What Is It Good For? (2016Dec28)


Wednesday, December 28, 2016                                               5:04 PM

There are levels of civilization—there are communities that are more comfortable with brutality than others—and brutality can take many forms. When we look backwards in time, to an age when women were denied their full personhood under the law, we can appreciate the brutality of what was, to the people of that time (including the women), normal daily life. If we look at history we see civilizations that were comfortable with slavery, with debtors’ prisons, with stoning, with so-called honor-killing—and even war.

In many cases, we do not need to research the dim past to find these behaviors—they live among us still. Their very intransigence is often used as a rationalization by those who would suggest that society rules don’t apply uniformly—and may thus be ignored when inconvenient. However, here in the soft underbelly of 21st century, middle-income, suburban New York, we have reached a level of awareness that makes it possible to look at something as old and accepted as war—and say to ourselves that humanity is just a bunch of assholes fighting over thrones while the rest of us endure whatever madness and waste that leads to.

But lest you think I’m all het-up about the stupidity of war, settle back, bub. War is just the stupidest example. In every case of conflict or injustice, we can always see an easy solution—being generous. But this path is unfailingly left idle, while we wear grooves in all the very stupidest alternatives. Why? Well, because you can’t go feeding stray kittens—that’s why. If we’re too generous, we may end up with nothing left for ourselves!

And that is certainly a risk faced by overly-generous individuals. However, the global community could easily provide a comfortable life for every single soul on the planet—if it weren’t for one small detail: Modern civilization, as full of potential as it may be, is also predicated on greed and competition.

We search in vain for ways to make a competitive system a humanitarian system as well—we even run into bloated fat-cats who think universal healthcare is overly generous. Point one—if it weren’t for the selfless humanitarian pioneers in the field of medicine, there wouldn’t be these bloodless Big-Pharma and Insurancing entities, sucking their profits out of the veins of the sick and infirm. Point two—it is more efficient to provide universal public healthcare than it is to squeeze maximum profits from the solvent and let the poor slip between the cracks. While individual profit-centers may suffer, the overall public expense is less when using the charitable option.

And let’s face it—most people don’t want programs giving away free stuff to poor people, because they hate their damn jobs and they resent anyone who gets something out of it, besides themselves. They don’t stop to think that their stingy boss is getting most of the profit from their work—and the boss, besides getting out of working hard, even gets to boss them around. But sure, go ahead and resent poor people, if you think that’s your enemy. And don’t forget to kiss ass at work.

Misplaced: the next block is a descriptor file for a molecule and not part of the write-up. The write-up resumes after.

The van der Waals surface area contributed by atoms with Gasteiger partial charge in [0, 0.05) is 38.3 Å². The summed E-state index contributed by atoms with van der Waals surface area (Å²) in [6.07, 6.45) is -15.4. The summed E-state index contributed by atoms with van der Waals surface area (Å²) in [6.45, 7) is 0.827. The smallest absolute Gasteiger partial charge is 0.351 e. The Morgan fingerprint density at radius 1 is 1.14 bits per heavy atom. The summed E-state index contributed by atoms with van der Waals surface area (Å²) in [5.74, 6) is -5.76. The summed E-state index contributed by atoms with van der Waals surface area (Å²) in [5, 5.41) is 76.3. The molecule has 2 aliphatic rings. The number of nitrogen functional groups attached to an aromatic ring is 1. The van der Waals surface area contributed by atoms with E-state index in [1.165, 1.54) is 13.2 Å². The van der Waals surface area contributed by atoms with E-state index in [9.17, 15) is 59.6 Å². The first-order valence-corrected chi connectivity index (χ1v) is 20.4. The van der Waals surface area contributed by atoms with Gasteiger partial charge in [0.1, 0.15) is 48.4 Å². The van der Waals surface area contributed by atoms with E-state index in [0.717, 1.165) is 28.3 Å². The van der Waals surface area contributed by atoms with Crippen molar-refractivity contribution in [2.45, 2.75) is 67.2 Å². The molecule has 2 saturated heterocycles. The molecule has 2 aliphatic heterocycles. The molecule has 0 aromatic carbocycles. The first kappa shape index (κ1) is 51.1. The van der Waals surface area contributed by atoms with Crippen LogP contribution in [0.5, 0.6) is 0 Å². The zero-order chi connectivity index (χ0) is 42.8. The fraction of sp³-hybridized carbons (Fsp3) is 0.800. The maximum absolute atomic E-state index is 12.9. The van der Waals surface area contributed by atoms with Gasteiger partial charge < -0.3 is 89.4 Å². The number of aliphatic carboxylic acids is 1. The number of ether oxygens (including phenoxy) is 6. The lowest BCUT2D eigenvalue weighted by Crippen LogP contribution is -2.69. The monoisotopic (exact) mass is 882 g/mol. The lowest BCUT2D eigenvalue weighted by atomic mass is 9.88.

The truth is right in front of us—being generous is the best way to lower violence and suffering—and it is far more effective than coercion or scare-tactics, because once you have a community that feels secure and comfortable, you couldn’t break them out of their living rooms with dynamite. Jobs that pay a lot of money create people who spend a lot of money. Paying big bonuses to hot-shots in upper management doesn’t create any commerce—it depresses it by creating a huge group of non-consumers.

The concentration of wealth among 1% of the population creates the same kind of stagnation that keeping all your money in a safe creates—those bloated, confused billionaires don’t have the slightest fraction of the energy for commerce, for buying and selling, for growing and making, that the same money would find in the hands of large numbers of the working classes. Those billions of dollars might just as well not exist to begin with. And that is all beside the point of the unacceptable injustice of Post-Capitalism—where everyone works harder and harder, getting poorer and poorer—except for the greedy pigs and the corrupt legislators.

And that is my point today—we spend a great deal of time bewailing the horrendous injustices of our Capitalist paradigm (as well we should) but we should spare equal time for considering that this unfairness is not merely wrong and cruel—it is also stupid. It is idiotic to base our lives solely on competing for money—but if you ask any Trump voter, they will assure you that that’s the American way. And by Trump voter, I mean to suggest a stupid person.

We are about to get quite a show from the crowd of leeches that constitute the incoming administration—they’re going to slash and burn every vestige of liberalism they can find. The sad thing about these money-grubbing turds is that they will not be replacing anything they tear down—they will not add one note of grace or gleam of bounty to our lives—they may even destroy themselves as they tear at the delicate fabric of so many reasonable men’s and women’s efforts to form a better union. They offer nothing but spite and bile—and it is a great shame that we did not see them coming, before we were stuck with them.

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